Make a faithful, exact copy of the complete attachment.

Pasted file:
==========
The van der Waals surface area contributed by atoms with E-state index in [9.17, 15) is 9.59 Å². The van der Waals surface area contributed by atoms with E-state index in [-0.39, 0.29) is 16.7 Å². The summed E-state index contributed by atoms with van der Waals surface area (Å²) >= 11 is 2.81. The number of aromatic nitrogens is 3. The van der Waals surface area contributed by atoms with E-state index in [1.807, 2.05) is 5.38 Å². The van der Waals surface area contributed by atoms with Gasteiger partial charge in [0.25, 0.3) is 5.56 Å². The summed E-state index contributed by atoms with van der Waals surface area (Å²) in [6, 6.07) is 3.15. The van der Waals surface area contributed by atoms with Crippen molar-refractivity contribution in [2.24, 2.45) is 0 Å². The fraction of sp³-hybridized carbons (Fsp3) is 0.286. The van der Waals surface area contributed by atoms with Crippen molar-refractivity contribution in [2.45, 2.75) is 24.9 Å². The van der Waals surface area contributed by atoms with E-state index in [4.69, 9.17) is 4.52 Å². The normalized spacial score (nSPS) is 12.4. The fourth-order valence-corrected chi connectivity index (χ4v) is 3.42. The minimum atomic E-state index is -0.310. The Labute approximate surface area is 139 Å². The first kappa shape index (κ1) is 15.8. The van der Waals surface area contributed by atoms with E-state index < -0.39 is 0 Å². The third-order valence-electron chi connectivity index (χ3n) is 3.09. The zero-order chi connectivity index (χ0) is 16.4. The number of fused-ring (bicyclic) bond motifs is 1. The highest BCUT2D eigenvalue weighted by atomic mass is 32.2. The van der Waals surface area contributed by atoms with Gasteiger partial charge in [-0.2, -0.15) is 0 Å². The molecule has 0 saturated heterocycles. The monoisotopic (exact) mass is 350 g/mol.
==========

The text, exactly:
The van der Waals surface area contributed by atoms with E-state index in [9.17, 15) is 9.59 Å². The van der Waals surface area contributed by atoms with E-state index in [-0.39, 0.29) is 16.7 Å². The summed E-state index contributed by atoms with van der Waals surface area (Å²) >= 11 is 2.81. The number of aromatic nitrogens is 3. The van der Waals surface area contributed by atoms with E-state index in [1.807, 2.05) is 5.38 Å². The van der Waals surface area contributed by atoms with Gasteiger partial charge in [0.25, 0.3) is 5.56 Å². The summed E-state index contributed by atoms with van der Waals surface area (Å²) in [6, 6.07) is 3.15. The van der Waals surface area contributed by atoms with Crippen molar-refractivity contribution in [2.24, 2.45) is 0 Å². The fraction of sp³-hybridized carbons (Fsp3) is 0.286. The van der Waals surface area contributed by atoms with Crippen molar-refractivity contribution in [2.45, 2.75) is 24.9 Å². The van der Waals surface area contributed by atoms with E-state index in [4.69, 9.17) is 4.52 Å². The normalized spacial score (nSPS) is 12.4. The fourth-order valence-corrected chi connectivity index (χ4v) is 3.42. The minimum atomic E-state index is -0.310. The Labute approximate surface area is 139 Å². The first kappa shape index (κ1) is 15.8. The van der Waals surface area contributed by atoms with E-state index < -0.39 is 0 Å². The third-order valence-electron chi connectivity index (χ3n) is 3.09. The zero-order chi connectivity index (χ0) is 16.4. The number of fused-ring (bicyclic) bond motifs is 1. The highest BCUT2D eigenvalue weighted by atomic mass is 32.2. The van der Waals surface area contributed by atoms with Gasteiger partial charge in [-0.2, -0.15) is 0 Å². The molecule has 0 saturated heterocycles. The monoisotopic (exact) mass is 350 g/mol.